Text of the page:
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Reference: Craig EA and Jacobsen K (1985) Mutations in cognate genes of Saccharomyces cerevisiae hsp70 result in reduced growth rates at low temperatures. Mol Cell Biol 5(12):3517-24

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Abstract

Expression of two Saccharomyces cerevisiae genes (YG101 and YG103) that are related to the gene encoding inducible 70K protein (hsp70) is repressed upon heat shock. Mutations of the two genes were constructed in vitro and substituted into the yeast genome in place of the wild-type alleles. No phenotypic effect of single mutations of either gene was detected. However, cells containing both YG101 and YG103 mutations showed altered growth properties; double-mutation cells possess an optimal growth temperature of 37 degrees C rather than 30 degrees C and grow increasingly poorly as the temperature is lowered. Mutations of two other members of this hsp70-related multigene family, YG100 and YG102, have been analyzed (E. A. Craig and K. Jacobsen, Cell 38:841-849, 1984). Cells containing both YG100 and YG102 mutations cannot form colonies at 37 degrees C. Fusions between the YG101 and YG102 promoter regions and the YG100 and YG101 structural genes, respectively, were constructed. The YG101 promoter-YG100 structural gene fusion was not able to restore normal growth properties to the yg101- yg103- mutant. Also, yg100- yg102- cells containing the YG102 promoter-YG101 structural gene fusion were unable to grow at 37 degrees C. Failure of the protein products of related genes to rescue the relative cold sensitivity of growth suggests that members of the hsp70 multigene family are functionally distinct.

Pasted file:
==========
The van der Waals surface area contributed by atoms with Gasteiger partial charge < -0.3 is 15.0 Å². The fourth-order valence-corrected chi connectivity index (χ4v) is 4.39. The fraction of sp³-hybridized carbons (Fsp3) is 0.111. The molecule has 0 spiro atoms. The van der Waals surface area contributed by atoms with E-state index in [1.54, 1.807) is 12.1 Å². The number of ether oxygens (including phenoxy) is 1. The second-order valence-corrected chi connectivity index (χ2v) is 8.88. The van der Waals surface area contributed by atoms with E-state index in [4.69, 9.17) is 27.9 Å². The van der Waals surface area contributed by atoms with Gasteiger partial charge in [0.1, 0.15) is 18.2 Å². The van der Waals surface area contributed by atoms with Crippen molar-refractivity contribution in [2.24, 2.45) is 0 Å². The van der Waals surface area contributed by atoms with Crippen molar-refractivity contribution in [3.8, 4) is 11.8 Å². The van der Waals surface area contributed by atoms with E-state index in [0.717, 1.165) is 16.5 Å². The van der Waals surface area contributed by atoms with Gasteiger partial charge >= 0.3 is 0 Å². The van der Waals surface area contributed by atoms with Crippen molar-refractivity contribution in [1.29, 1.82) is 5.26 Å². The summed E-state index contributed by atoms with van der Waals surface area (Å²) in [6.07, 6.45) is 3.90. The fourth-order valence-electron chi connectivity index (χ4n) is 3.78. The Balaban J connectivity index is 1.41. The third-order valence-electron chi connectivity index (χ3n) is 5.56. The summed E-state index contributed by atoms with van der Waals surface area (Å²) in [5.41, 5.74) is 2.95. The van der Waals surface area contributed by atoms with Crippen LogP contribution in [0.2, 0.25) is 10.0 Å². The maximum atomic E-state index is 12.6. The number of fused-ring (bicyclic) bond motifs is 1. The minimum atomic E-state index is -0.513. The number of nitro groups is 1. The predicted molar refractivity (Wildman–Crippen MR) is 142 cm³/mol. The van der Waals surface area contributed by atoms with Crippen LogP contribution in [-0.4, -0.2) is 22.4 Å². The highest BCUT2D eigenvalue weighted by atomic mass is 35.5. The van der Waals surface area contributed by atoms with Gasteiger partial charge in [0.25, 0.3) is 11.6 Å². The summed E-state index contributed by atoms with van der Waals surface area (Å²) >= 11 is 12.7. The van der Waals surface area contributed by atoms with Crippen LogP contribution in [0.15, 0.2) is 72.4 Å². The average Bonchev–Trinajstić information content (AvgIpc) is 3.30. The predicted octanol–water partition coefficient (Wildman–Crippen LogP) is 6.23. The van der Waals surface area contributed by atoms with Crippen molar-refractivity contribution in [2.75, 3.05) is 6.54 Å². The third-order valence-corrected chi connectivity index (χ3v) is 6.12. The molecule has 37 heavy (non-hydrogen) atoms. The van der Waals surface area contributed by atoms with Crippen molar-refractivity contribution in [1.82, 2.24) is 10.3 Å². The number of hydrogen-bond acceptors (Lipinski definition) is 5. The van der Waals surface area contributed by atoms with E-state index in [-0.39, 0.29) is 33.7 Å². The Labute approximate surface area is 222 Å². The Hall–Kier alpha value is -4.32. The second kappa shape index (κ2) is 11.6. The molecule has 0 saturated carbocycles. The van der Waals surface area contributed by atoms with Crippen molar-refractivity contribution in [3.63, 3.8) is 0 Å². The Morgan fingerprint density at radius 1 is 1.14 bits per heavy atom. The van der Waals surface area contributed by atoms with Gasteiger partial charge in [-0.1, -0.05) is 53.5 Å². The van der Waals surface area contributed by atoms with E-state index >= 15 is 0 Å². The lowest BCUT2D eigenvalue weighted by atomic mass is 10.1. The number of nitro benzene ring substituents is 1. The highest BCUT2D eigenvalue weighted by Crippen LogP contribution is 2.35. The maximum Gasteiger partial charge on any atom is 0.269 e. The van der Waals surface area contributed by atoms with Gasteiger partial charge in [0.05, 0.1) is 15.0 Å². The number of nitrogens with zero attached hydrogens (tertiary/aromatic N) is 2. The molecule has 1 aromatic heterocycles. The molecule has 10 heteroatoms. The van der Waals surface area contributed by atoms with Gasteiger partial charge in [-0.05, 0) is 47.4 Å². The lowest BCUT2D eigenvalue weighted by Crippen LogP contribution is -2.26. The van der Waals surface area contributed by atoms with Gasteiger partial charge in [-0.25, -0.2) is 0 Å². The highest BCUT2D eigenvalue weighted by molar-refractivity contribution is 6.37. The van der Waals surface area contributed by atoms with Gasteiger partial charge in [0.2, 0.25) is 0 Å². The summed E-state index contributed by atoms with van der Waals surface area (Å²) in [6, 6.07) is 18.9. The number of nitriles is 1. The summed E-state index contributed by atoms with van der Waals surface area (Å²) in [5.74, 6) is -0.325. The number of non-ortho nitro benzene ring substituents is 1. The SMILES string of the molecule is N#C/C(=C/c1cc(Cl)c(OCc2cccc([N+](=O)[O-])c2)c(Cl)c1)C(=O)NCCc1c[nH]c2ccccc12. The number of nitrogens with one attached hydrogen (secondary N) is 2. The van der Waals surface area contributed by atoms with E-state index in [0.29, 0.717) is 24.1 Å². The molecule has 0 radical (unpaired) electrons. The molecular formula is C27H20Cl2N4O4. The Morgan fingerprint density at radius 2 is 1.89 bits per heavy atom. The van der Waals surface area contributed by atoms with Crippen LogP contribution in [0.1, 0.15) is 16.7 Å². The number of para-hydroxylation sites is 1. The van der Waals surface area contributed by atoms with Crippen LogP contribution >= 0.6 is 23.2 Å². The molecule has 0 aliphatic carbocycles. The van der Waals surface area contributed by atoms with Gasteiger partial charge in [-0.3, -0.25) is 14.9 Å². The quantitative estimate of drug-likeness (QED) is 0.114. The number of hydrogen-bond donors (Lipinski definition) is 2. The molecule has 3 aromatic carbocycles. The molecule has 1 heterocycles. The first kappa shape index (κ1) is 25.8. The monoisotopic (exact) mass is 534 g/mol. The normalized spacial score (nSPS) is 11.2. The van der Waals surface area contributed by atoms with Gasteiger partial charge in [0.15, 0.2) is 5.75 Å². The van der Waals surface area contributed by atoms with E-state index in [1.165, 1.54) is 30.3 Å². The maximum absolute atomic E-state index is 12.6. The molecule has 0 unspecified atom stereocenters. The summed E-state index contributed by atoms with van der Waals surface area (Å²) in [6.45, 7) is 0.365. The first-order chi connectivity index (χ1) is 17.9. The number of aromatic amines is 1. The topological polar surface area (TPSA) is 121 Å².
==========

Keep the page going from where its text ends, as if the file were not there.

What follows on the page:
Reference Type
Journal Article | Research Support, U.S. Gov't, P.H.S.
Authors
Craig EA, Jacobsen K
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